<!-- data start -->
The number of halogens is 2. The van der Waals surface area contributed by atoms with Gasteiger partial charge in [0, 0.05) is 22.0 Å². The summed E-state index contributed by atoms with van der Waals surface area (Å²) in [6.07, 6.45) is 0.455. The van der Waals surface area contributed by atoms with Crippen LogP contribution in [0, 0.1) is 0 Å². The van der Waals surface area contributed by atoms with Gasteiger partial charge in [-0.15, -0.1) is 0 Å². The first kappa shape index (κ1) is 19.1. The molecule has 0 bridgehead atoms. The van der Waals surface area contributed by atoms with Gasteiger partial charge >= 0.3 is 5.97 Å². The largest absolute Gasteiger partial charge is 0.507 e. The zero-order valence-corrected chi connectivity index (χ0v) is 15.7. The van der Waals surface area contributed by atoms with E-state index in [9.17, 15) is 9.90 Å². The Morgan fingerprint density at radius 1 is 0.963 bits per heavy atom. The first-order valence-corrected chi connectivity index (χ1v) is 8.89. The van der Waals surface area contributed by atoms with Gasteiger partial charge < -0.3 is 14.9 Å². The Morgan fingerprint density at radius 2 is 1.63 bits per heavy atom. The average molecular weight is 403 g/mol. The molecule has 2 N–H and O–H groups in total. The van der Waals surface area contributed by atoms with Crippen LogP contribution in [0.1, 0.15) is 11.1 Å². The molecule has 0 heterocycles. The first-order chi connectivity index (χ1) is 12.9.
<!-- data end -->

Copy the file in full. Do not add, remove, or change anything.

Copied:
The number of halogens is 2. The van der Waals surface area contributed by atoms with Gasteiger partial charge in [0, 0.05) is 22.0 Å². The summed E-state index contributed by atoms with van der Waals surface area (Å²) in [6.07, 6.45) is 0.455. The van der Waals surface area contributed by atoms with Crippen LogP contribution in [0, 0.1) is 0 Å². The van der Waals surface area contributed by atoms with Gasteiger partial charge in [-0.15, -0.1) is 0 Å². The first kappa shape index (κ1) is 19.1. The molecule has 0 bridgehead atoms. The van der Waals surface area contributed by atoms with Gasteiger partial charge >= 0.3 is 5.97 Å². The largest absolute Gasteiger partial charge is 0.507 e. The zero-order valence-corrected chi connectivity index (χ0v) is 15.7. The van der Waals surface area contributed by atoms with E-state index in [9.17, 15) is 9.90 Å². The Morgan fingerprint density at radius 1 is 0.963 bits per heavy atom. The first-order valence-corrected chi connectivity index (χ1v) is 8.89. The van der Waals surface area contributed by atoms with Gasteiger partial charge < -0.3 is 14.9 Å². The Morgan fingerprint density at radius 2 is 1.63 bits per heavy atom. The average molecular weight is 403 g/mol. The molecule has 2 N–H and O–H groups in total. The van der Waals surface area contributed by atoms with Crippen LogP contribution in [0.1, 0.15) is 11.1 Å². The molecule has 0 heterocycles. The first-order chi connectivity index (χ1) is 12.9.